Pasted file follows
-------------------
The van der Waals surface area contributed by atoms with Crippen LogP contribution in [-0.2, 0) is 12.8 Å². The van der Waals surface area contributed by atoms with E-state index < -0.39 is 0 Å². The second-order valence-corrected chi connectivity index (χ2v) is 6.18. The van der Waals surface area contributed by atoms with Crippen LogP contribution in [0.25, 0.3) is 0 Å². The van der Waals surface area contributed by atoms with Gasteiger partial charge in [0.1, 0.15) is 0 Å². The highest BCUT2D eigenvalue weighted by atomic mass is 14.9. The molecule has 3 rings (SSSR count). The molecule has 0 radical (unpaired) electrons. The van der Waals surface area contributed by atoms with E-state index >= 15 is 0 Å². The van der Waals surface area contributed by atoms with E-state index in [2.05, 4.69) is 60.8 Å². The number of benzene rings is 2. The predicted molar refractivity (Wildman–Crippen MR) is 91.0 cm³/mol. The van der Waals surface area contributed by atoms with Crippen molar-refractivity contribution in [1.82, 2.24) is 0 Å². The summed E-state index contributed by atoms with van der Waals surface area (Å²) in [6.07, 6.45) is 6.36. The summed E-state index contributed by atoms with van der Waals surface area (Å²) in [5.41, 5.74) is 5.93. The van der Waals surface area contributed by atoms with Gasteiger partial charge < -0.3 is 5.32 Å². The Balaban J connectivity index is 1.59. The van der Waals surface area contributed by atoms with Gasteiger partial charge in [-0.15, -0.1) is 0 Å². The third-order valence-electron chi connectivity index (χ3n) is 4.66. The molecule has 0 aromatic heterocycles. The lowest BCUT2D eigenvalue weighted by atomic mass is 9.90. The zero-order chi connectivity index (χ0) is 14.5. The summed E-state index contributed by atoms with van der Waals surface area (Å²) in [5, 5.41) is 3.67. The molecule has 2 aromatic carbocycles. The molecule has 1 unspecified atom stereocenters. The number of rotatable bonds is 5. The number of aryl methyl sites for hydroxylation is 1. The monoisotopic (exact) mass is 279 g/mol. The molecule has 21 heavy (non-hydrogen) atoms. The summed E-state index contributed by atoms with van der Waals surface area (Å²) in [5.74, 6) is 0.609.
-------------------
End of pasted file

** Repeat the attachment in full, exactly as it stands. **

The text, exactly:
The van der Waals surface area contributed by atoms with Crippen LogP contribution in [-0.2, 0) is 12.8 Å². The van der Waals surface area contributed by atoms with E-state index < -0.39 is 0 Å². The second-order valence-corrected chi connectivity index (χ2v) is 6.18. The van der Waals surface area contributed by atoms with Crippen LogP contribution in [0.25, 0.3) is 0 Å². The van der Waals surface area contributed by atoms with Gasteiger partial charge in [0.1, 0.15) is 0 Å². The highest BCUT2D eigenvalue weighted by atomic mass is 14.9. The molecule has 3 rings (SSSR count). The molecule has 0 radical (unpaired) electrons. The van der Waals surface area contributed by atoms with E-state index >= 15 is 0 Å². The van der Waals surface area contributed by atoms with E-state index in [2.05, 4.69) is 60.8 Å². The number of benzene rings is 2. The predicted molar refractivity (Wildman–Crippen MR) is 91.0 cm³/mol. The van der Waals surface area contributed by atoms with Crippen molar-refractivity contribution in [1.82, 2.24) is 0 Å². The summed E-state index contributed by atoms with van der Waals surface area (Å²) in [6.07, 6.45) is 6.36. The summed E-state index contributed by atoms with van der Waals surface area (Å²) in [5.41, 5.74) is 5.93. The van der Waals surface area contributed by atoms with Gasteiger partial charge < -0.3 is 5.32 Å². The Balaban J connectivity index is 1.59. The van der Waals surface area contributed by atoms with Gasteiger partial charge in [-0.15, -0.1) is 0 Å². The third-order valence-electron chi connectivity index (χ3n) is 4.66. The molecule has 0 aromatic heterocycles. The lowest BCUT2D eigenvalue weighted by atomic mass is 9.90. The zero-order chi connectivity index (χ0) is 14.5. The summed E-state index contributed by atoms with van der Waals surface area (Å²) in [5, 5.41) is 3.67. The molecule has 2 aromatic carbocycles. The molecule has 1 unspecified atom stereocenters. The number of rotatable bonds is 5. The number of aryl methyl sites for hydroxylation is 1. The monoisotopic (exact) mass is 279 g/mol. The molecule has 21 heavy (non-hydrogen) atoms. The summed E-state index contributed by atoms with van der Waals surface area (Å²) in [5.74, 6) is 0.609.